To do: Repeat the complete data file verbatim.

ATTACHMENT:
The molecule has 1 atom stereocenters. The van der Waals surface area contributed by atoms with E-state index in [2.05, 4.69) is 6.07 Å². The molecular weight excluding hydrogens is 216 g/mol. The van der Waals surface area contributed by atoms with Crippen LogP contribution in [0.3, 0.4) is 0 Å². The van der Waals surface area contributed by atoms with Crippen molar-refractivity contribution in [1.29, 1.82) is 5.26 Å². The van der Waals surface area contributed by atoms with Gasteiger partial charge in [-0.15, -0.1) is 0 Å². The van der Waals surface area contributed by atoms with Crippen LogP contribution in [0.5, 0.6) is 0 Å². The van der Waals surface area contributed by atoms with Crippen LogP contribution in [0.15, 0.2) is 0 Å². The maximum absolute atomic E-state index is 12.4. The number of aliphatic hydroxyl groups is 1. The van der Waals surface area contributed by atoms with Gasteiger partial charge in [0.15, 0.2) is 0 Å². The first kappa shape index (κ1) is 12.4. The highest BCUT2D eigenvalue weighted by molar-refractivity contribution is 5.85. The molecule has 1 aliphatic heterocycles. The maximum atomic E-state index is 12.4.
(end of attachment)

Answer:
The molecule has 1 atom stereocenters. The van der Waals surface area contributed by atoms with E-state index in [2.05, 4.69) is 6.07 Å². The molecular weight excluding hydrogens is 216 g/mol. The van der Waals surface area contributed by atoms with Crippen LogP contribution in [0.3, 0.4) is 0 Å². The van der Waals surface area contributed by atoms with Crippen molar-refractivity contribution in [1.29, 1.82) is 5.26 Å². The van der Waals surface area contributed by atoms with Gasteiger partial charge in [-0.15, -0.1) is 0 Å². The van der Waals surface area contributed by atoms with Crippen LogP contribution in [0.5, 0.6) is 0 Å². The van der Waals surface area contributed by atoms with Crippen LogP contribution in [0.15, 0.2) is 0 Å². The maximum absolute atomic E-state index is 12.4. The number of aliphatic hydroxyl groups is 1. The van der Waals surface area contributed by atoms with Gasteiger partial charge in [0.15, 0.2) is 0 Å². The first kappa shape index (κ1) is 12.4. The highest BCUT2D eigenvalue weighted by molar-refractivity contribution is 5.85. The molecule has 1 aliphatic heterocycles. The maximum atomic E-state index is 12.4.